Following the Flute to Kyoto
Sunday, August 4, 2002
Ripping the evening air, a passing motorcycle imposes a harsh counterpoint to the bright, ringing tones of Yoshio Kurahashi's bamboo flute.
"I enjoy performing with city sounds," says the master of the shakuhachi after his performance in northeast Kyoto. "The music becomes part of the city -- not like playing in a sealed room."
Kurahashi's signature piece, "Jinbo Sanya" ("Three Valleys"), is a haunting 400-year-old tune once played by wandering monks who wore woven baskets over their heads for anonymity. They performed the song for women in labor, to help ease childbirth.
Although there are no longer any mendicant shakuhachi-playing monks strolling the streets of Kyoto, Kurahashi helps keep the tradition of the sound alive by teaching and performing in Kyoto and overseas.
"Sometimes it seems that most people interested in shakuhachi live outside of Japan," he says.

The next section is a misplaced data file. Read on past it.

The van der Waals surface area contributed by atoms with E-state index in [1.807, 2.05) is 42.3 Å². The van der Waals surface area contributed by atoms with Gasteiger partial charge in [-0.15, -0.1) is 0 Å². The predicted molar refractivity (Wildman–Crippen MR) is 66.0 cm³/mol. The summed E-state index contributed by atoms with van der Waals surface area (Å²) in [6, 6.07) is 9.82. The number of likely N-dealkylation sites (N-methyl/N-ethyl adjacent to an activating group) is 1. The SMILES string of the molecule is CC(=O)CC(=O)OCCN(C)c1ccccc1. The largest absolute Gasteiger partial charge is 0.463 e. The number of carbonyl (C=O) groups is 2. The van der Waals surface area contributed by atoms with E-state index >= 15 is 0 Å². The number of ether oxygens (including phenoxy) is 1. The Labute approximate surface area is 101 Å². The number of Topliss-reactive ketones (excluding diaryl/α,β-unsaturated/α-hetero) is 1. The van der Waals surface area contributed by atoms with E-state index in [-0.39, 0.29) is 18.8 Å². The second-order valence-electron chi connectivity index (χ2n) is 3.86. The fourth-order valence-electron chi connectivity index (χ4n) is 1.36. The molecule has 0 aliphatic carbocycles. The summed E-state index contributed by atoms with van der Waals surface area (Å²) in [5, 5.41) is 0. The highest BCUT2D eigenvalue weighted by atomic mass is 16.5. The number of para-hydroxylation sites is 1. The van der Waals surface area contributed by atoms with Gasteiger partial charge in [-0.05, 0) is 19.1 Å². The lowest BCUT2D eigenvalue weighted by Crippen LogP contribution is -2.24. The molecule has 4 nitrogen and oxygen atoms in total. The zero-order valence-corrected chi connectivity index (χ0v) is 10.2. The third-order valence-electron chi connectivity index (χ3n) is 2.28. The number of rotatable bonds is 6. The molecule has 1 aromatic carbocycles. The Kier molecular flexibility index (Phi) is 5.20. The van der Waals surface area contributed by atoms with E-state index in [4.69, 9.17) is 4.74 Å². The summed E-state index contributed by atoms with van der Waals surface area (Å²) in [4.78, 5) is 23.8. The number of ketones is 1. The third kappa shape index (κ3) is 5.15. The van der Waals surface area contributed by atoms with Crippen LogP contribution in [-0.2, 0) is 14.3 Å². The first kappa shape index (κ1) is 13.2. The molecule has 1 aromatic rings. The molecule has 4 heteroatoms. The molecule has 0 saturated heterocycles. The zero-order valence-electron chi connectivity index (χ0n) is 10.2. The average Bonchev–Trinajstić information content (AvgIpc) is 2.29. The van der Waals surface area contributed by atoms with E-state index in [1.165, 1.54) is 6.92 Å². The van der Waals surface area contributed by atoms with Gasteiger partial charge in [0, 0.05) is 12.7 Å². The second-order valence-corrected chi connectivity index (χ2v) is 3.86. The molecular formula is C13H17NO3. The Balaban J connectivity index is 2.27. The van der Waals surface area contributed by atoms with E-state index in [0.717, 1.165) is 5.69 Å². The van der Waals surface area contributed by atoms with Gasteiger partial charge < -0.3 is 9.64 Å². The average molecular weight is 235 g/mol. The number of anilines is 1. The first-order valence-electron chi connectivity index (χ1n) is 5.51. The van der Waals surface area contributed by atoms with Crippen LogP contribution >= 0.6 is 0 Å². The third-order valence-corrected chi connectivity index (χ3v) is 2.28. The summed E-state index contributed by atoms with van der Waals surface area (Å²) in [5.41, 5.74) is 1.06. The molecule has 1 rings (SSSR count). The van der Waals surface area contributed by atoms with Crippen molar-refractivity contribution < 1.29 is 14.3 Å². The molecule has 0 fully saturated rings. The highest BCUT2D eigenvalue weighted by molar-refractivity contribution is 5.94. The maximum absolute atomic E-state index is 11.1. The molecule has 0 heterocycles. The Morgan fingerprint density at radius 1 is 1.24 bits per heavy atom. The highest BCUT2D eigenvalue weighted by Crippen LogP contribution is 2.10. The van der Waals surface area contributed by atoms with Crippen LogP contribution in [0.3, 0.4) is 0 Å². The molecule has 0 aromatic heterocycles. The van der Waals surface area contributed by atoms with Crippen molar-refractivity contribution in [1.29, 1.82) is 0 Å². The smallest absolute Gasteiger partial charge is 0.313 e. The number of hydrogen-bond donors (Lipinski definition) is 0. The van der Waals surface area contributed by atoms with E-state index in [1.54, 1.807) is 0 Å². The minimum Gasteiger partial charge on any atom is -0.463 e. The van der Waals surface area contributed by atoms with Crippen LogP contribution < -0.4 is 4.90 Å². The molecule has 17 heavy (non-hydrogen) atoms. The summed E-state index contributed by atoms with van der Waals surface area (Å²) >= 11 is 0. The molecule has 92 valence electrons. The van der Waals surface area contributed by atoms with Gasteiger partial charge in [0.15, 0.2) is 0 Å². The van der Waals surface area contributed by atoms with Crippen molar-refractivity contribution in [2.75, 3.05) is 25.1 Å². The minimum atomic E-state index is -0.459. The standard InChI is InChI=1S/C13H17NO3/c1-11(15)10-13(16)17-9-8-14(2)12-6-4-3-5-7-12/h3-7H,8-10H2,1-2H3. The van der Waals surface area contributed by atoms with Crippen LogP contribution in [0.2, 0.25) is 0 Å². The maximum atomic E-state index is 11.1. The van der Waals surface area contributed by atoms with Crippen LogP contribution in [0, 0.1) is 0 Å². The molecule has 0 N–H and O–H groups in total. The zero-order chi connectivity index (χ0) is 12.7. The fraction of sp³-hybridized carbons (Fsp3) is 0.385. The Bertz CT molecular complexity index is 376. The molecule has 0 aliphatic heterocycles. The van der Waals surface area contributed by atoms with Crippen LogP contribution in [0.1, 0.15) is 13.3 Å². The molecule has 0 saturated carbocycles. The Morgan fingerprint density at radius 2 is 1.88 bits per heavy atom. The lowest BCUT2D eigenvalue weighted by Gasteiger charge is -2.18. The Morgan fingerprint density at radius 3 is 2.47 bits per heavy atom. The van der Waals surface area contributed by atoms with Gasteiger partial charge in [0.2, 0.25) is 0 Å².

Indeed, of the nine people performing under the full moon on the Hosomi Museum's outdoor stage, only two are Japanese. Five are American students of New York teacher Ronnie Nyogetsu Reishin Seldin.
Seldin, who speaks fluent Japanese, is in Kyoto for his yearly tour through Japan, exposing students (or anyone else who's interested) to temples, theater, arcane markets, gardens, dinners in private homes, shakuhachi makers and teachers, and introducing them to the Tenrikyo religion, in which Seldin is active. Eager to take as many shakuhachi lessons as I can with Kurahashi, I've joined the group for the week-long Kyoto leg of their tour.
After Kurahashi's stunning performance, four of us novices climb onto the stage, sit on our heels in a line facing the audience and play a short, slow tune together.
Through the bright lights, I notice a stark difference between the Western and Japanese listeners: Most of the Westerners' eyes wander and they tend to fidget, while the Japanese sit motionless, transfixed on even the squeaky sounds of rank beginners.
The DisciplineA year ago, ignoring the advice of every gardener I've ever heard, I decided to introduce bamboo to my garden.
"Once you plant it you can never get rid of it," echoed their voices as I surfed the Web, searching for cultivation techniques.
Suddenly my attention was diverted by a link to something called a shakuhachi -- the Zen flute -- and its fascinating history as a meditation tool. I could feel a hairline crack forming in my walls of musical and cultural ignorance.